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The Central Utah Project, a $2 billion to $3 billion construction project designed to channel Uintah Basin water west to the Wasatch Front and central Utah, will bump up future water rates as well as property taxes, a Utah Foundation report said.

Because of other factors that influence water prices - such as population growth, savings through conservation and costs of complying with safe drinking water laws - it is difficult to pinpoint the precise effect the CUP will have on water rates in areas it will serve. The CUP supplies water to 11 counties, including Salt Lake, Utah, Juab, Wasatch, Summit and Duchesne."About the only thing that seems sure at this point is that water rates are going up," the report said.

But the foundation supports the idea of having more of the CUP costs covered by water rates rather than general tax revenues. Property and sales taxes don't encourage wise use of water, the report said, because those (revenue) sources don't reflect water's true cost.

Placing a greater share of the cost on water prices would more directly encourage water conservation and cut the general tax subsidy going to the CUP, the foundation said.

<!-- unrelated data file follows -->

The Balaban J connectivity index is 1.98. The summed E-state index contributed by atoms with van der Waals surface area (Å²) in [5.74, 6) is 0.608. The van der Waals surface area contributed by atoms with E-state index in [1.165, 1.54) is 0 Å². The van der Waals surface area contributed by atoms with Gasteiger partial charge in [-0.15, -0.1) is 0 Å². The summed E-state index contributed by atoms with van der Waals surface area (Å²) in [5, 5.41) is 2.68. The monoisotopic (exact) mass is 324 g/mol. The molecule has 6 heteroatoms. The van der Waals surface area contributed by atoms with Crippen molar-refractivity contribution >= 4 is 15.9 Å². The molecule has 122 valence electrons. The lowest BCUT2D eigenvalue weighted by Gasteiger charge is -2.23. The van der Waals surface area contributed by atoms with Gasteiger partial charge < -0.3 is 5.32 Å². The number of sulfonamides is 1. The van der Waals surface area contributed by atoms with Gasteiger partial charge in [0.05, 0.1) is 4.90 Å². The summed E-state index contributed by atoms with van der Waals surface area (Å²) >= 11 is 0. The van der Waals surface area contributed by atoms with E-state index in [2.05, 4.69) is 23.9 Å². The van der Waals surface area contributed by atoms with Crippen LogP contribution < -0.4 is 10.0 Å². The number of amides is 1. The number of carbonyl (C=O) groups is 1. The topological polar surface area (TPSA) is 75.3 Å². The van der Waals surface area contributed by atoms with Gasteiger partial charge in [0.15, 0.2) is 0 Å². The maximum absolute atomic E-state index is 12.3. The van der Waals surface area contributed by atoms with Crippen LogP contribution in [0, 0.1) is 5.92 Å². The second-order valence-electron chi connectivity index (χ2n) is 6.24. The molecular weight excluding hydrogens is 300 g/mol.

But the report noted that if Utah's $300 million to $500 million burden to complete the CUP were covered entirely by water rates, "many homes would see $200 water bills during the summer months," the report said.

That's not something water agencies want to impose, the report said. So, much of the local spending for the CUP will continue to come from property taxes paid by residents in the 11-county Central Utah Water Conservancy District, where 70 percent of the state's population lives.

The district is holding hearings in nine of those counties on a proposed tax increase that would add $1 million to the district's $12 million annual property tax revenue.

And the foundation expects the district to petition the Legislature before the decade is out to increase its maximum levy on property in the district to help cover the cost of completing the project. That was attempted two years ago, but Gov. Mike Leavitt headed it off by convening a task force that would look at all funding options.

The task force didn't rule out a future tax increase, but it recommended delaying the decision until feasibility studies are completed on the CUP components left to complete.

Other funding will likely come from issuing bonds, state water loan funds, and a small portion - one-eighth of one cent or $25 million annually - of general sales tax revenue, which the Legislature authorized be funneled into a special water development fund.

A full-page chart in the report illustrated the dramatic escalation in costs to complete the CUP. The project was initially estimated to cost $330 million and the first appropriation was made in 1965 for $14.8 million. By the year 2003, appropriations will total $2.1 billion with the state and the district covering more than $400 million.